6. You Don’t Like Your Job

According to a massive Gallup poll, 70 percent of people hate or, at best, are “completely disengaged” from their job. This contributes to what psychiatrists and career coaches call the “Monday Blues.” Feelings of depression and anxiety can start on Sunday night, leading to an unproductive Monday. That might be why 37 percent of job applications are submitted on Tuesdays, more than any other day; you have another terrible Monday at a job you hate, and you're ready to get out of there.

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iStock // Ekaterina Minaeva
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Man Buys Two Metric Tons of LEGO Bricks; Sorts Them Via Machine Learning
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iStock // Ekaterina Minaeva

Jacques Mattheij made a small, but awesome, mistake. He went on eBay one evening and bid on a bunch of bulk LEGO brick auctions, then went to sleep. Upon waking, he discovered that he was the high bidder on many, and was now the proud owner of two tons of LEGO bricks. (This is about 4400 pounds.) He wrote, "[L]esson 1: if you win almost all bids you are bidding too high."

Mattheij had noticed that bulk, unsorted bricks sell for something like €10/kilogram, whereas sets are roughly €40/kg and rare parts go for up to €100/kg. Much of the value of the bricks is in their sorting. If he could reduce the entropy of these bins of unsorted bricks, he could make a tidy profit. While many people do this work by hand, the problem is enormous—just the kind of challenge for a computer. Mattheij writes:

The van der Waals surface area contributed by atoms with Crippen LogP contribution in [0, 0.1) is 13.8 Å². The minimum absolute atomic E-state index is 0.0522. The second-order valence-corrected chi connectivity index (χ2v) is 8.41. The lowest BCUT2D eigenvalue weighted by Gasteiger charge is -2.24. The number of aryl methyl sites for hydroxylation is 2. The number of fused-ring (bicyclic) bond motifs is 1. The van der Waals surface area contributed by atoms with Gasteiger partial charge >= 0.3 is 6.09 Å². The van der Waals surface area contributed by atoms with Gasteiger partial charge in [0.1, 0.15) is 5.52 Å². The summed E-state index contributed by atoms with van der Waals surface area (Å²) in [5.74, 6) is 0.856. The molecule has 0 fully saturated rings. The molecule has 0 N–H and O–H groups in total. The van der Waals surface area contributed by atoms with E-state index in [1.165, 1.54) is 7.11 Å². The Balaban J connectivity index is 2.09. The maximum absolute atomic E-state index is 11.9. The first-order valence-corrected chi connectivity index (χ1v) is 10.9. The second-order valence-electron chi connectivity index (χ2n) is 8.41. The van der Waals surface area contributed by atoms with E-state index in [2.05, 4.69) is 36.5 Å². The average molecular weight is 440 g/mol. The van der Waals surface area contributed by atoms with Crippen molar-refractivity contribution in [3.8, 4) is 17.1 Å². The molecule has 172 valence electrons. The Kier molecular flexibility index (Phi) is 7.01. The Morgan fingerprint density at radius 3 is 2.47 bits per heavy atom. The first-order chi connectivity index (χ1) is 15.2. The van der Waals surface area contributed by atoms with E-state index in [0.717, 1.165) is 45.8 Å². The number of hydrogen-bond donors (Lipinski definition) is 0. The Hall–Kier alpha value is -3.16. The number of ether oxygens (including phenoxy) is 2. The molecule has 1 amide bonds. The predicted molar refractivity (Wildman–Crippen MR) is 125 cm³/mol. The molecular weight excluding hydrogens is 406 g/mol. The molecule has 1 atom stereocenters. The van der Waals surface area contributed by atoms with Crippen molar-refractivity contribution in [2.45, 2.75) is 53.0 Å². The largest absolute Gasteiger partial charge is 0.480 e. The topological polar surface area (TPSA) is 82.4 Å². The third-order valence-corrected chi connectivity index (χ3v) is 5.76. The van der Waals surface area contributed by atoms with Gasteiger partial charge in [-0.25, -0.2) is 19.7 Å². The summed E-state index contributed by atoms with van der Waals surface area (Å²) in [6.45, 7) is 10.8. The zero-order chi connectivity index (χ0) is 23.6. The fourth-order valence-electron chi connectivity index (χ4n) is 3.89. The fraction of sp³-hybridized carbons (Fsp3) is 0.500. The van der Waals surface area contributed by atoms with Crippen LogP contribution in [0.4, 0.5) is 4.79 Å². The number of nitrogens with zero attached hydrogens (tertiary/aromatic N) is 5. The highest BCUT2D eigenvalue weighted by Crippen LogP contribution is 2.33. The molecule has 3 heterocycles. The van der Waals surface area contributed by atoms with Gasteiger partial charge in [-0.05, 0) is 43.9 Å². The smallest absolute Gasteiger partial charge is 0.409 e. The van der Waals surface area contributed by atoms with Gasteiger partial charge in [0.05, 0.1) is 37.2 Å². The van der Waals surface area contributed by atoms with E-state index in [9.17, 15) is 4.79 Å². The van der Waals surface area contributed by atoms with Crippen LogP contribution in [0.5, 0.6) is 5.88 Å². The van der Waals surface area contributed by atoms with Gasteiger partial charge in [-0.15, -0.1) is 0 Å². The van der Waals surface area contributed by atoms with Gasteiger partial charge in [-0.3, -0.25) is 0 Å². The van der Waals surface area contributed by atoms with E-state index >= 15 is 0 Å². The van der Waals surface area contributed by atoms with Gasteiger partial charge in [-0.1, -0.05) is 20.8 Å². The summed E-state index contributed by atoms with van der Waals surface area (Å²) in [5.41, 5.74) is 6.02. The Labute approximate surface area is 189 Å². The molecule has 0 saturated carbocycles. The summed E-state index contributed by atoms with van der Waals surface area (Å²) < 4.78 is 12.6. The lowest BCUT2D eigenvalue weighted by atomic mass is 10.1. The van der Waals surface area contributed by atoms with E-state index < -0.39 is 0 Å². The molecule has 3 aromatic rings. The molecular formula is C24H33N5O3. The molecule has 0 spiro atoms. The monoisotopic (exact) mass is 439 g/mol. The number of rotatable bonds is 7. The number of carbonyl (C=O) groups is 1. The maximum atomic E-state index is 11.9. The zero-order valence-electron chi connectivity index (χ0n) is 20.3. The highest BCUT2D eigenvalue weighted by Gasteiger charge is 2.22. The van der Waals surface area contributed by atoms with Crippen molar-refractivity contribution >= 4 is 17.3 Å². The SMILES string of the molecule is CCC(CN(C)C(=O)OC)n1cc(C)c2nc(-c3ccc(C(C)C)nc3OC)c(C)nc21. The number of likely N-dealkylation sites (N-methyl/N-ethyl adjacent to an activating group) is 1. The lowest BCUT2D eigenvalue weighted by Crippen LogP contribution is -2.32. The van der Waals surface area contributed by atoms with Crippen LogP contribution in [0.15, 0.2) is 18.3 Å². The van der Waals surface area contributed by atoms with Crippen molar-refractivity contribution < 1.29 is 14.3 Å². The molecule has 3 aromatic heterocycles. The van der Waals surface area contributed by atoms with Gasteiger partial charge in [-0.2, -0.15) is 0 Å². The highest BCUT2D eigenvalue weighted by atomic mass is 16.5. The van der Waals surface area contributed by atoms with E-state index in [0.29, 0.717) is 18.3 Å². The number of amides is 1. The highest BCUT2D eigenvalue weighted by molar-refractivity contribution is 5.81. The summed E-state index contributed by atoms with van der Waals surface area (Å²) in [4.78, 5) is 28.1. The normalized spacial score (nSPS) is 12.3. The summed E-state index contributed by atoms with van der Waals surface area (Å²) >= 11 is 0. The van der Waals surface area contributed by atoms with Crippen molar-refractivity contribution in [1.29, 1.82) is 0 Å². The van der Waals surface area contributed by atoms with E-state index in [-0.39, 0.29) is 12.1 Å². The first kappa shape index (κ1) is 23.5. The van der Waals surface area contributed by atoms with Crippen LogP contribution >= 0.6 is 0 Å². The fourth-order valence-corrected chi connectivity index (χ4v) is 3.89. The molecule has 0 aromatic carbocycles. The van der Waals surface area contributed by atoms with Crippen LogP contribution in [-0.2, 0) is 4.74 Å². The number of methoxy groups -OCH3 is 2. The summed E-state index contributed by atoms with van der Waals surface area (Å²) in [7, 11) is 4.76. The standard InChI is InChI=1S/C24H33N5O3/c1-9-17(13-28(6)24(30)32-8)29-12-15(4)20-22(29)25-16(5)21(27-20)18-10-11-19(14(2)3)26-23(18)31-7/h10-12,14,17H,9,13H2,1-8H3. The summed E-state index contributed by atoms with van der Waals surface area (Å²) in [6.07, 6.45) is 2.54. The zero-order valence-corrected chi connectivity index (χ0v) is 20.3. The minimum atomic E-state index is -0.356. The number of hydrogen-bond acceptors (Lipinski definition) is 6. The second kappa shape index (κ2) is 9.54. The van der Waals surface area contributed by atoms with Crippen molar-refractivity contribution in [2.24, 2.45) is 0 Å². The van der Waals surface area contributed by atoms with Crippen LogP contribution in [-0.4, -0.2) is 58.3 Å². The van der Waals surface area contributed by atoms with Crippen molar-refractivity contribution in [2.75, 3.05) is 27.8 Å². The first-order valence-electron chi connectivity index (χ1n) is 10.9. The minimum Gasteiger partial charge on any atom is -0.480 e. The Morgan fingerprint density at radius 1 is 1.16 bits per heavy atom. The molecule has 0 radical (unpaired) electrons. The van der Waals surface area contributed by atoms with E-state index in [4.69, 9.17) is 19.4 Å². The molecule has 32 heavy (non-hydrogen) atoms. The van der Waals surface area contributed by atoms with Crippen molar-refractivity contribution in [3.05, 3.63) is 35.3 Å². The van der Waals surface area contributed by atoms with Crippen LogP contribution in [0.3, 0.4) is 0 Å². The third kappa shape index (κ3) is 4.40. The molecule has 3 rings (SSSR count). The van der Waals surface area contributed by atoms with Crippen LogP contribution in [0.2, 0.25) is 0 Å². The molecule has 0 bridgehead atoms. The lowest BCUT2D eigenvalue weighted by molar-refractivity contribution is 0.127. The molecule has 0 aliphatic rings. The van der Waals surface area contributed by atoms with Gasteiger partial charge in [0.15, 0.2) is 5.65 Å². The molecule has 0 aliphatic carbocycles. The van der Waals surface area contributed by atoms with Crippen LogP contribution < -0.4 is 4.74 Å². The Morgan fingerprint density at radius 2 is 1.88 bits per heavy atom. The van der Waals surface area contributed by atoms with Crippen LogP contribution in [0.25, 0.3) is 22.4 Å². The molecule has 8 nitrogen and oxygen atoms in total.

There are 38000+ shapes and there are 100+ possible shades of color (you can roughly tell how old someone is by asking them what lego colors they remember from their youth).

In the following months, Mattheij built a proof-of-concept sorting system using, of course, LEGO. He broke the problem down into a series of sub-problems (including "feeding LEGO reliably from a hopper is surprisingly hard," one of those facts of nature that will stymie even the best system design). After tinkering with the prototype at length, he expanded the system to a surprisingly complex system of conveyer belts (powered by a home treadmill), various pieces of cabinetry, and "copious quantities of crazy glue."

Here's a video showing the current system running at low speed:

The key part of the system was running the bricks past a camera paired with a computer running a neural net-based image classifier. That allows the computer (when sufficiently trained on brick images) to recognize bricks and thus categorize them by color, shape, or other parameters. Remember that as bricks pass by, they can be in any orientation, can be dirty, can even be stuck to other pieces. So having a flexible software system is key to recognizing—in a fraction of a second—what a given brick is, in order to sort it out. When a match is found, a jet of compressed air pops the piece off the conveyer belt and into a waiting bin.